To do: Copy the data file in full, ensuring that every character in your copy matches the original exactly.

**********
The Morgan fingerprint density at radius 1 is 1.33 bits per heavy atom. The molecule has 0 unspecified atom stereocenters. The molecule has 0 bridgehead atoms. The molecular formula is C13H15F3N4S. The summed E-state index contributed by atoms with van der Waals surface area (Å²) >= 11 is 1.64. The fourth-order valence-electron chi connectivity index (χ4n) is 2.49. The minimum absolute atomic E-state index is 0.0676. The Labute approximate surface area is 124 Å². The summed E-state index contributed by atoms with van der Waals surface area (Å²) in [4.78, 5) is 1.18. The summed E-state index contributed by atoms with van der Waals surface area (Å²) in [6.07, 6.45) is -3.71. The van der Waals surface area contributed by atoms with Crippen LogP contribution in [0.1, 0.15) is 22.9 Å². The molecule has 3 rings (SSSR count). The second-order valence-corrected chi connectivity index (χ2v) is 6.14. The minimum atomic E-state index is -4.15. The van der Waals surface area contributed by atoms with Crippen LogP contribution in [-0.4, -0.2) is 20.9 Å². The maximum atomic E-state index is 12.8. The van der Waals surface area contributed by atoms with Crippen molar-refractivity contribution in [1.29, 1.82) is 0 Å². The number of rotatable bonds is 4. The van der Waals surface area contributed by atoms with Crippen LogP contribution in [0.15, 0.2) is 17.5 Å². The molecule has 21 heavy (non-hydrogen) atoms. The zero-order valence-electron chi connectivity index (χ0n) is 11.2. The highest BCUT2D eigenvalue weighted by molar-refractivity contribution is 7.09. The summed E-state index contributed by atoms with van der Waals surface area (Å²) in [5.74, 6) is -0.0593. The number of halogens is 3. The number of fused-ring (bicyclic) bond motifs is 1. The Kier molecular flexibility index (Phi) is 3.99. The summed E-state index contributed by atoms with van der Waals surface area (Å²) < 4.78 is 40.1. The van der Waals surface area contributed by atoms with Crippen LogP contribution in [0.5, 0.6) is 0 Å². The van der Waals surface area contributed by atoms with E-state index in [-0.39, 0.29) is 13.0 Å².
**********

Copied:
The Morgan fingerprint density at radius 1 is 1.33 bits per heavy atom. The molecule has 0 unspecified atom stereocenters. The molecule has 0 bridgehead atoms. The molecular formula is C13H15F3N4S. The summed E-state index contributed by atoms with van der Waals surface area (Å²) >= 11 is 1.64. The fourth-order valence-electron chi connectivity index (χ4n) is 2.49. The minimum absolute atomic E-state index is 0.0676. The Labute approximate surface area is 124 Å². The summed E-state index contributed by atoms with van der Waals surface area (Å²) in [4.78, 5) is 1.18. The summed E-state index contributed by atoms with van der Waals surface area (Å²) in [6.07, 6.45) is -3.71. The van der Waals surface area contributed by atoms with Crippen LogP contribution in [0.1, 0.15) is 22.9 Å². The molecule has 3 rings (SSSR count). The second-order valence-corrected chi connectivity index (χ2v) is 6.14. The minimum atomic E-state index is -4.15. The van der Waals surface area contributed by atoms with Crippen LogP contribution in [-0.4, -0.2) is 20.9 Å². The maximum atomic E-state index is 12.8. The van der Waals surface area contributed by atoms with Crippen molar-refractivity contribution in [1.29, 1.82) is 0 Å². The number of rotatable bonds is 4. The van der Waals surface area contributed by atoms with Crippen LogP contribution in [0.15, 0.2) is 17.5 Å². The molecule has 21 heavy (non-hydrogen) atoms. The zero-order valence-electron chi connectivity index (χ0n) is 11.2. The highest BCUT2D eigenvalue weighted by molar-refractivity contribution is 7.09. The summed E-state index contributed by atoms with van der Waals surface area (Å²) in [5.74, 6) is -0.0593. The number of halogens is 3. The number of fused-ring (bicyclic) bond motifs is 1. The Kier molecular flexibility index (Phi) is 3.99. The summed E-state index contributed by atoms with van der Waals surface area (Å²) < 4.78 is 40.1. The van der Waals surface area contributed by atoms with Crippen LogP contribution in [0.5, 0.6) is 0 Å². The van der Waals surface area contributed by atoms with E-state index in [-0.39, 0.29) is 13.0 Å².